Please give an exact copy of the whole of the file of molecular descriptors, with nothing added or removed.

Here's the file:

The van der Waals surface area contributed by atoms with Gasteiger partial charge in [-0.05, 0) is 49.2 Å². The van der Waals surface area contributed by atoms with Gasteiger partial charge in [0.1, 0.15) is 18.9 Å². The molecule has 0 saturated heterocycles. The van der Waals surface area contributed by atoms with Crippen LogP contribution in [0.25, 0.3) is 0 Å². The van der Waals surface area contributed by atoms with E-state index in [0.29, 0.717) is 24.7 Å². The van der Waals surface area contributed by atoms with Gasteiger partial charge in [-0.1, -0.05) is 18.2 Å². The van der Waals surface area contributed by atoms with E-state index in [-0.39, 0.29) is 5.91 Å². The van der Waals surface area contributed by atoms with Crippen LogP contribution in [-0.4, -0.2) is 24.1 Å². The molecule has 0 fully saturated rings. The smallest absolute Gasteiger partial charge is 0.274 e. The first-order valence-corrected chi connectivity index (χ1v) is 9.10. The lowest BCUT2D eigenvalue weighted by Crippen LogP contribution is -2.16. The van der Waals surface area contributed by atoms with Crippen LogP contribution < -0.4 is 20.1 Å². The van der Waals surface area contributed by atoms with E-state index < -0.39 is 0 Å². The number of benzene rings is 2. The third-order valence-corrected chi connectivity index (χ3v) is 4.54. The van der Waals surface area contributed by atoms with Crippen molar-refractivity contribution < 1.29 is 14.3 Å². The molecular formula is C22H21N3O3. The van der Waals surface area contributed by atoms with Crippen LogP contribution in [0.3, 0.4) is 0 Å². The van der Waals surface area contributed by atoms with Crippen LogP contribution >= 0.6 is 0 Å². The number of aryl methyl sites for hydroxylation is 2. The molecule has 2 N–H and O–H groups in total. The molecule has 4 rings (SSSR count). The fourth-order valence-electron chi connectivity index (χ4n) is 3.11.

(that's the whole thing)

The van der Waals surface area contributed by atoms with Gasteiger partial charge in [-0.05, 0) is 49.2 Å². The van der Waals surface area contributed by atoms with Gasteiger partial charge in [0.1, 0.15) is 18.9 Å². The molecule has 0 saturated heterocycles. The van der Waals surface area contributed by atoms with Crippen LogP contribution in [0.25, 0.3) is 0 Å². The van der Waals surface area contributed by atoms with E-state index in [0.29, 0.717) is 24.7 Å². The van der Waals surface area contributed by atoms with Gasteiger partial charge in [-0.1, -0.05) is 18.2 Å². The van der Waals surface area contributed by atoms with E-state index in [-0.39, 0.29) is 5.91 Å². The van der Waals surface area contributed by atoms with Crippen LogP contribution in [-0.4, -0.2) is 24.1 Å². The molecule has 0 fully saturated rings. The smallest absolute Gasteiger partial charge is 0.274 e. The first-order valence-corrected chi connectivity index (χ1v) is 9.10. The lowest BCUT2D eigenvalue weighted by Crippen LogP contribution is -2.16. The van der Waals surface area contributed by atoms with Crippen LogP contribution < -0.4 is 20.1 Å². The van der Waals surface area contributed by atoms with E-state index < -0.39 is 0 Å². The number of benzene rings is 2. The third-order valence-corrected chi connectivity index (χ3v) is 4.54. The van der Waals surface area contributed by atoms with Crippen molar-refractivity contribution < 1.29 is 14.3 Å². The molecular formula is C22H21N3O3. The van der Waals surface area contributed by atoms with Crippen LogP contribution in [0.3, 0.4) is 0 Å². The van der Waals surface area contributed by atoms with Crippen LogP contribution >= 0.6 is 0 Å². The number of aryl methyl sites for hydroxylation is 2. The molecule has 2 N–H and O–H groups in total. The molecule has 4 rings (SSSR count). The fourth-order valence-electron chi connectivity index (χ4n) is 3.11.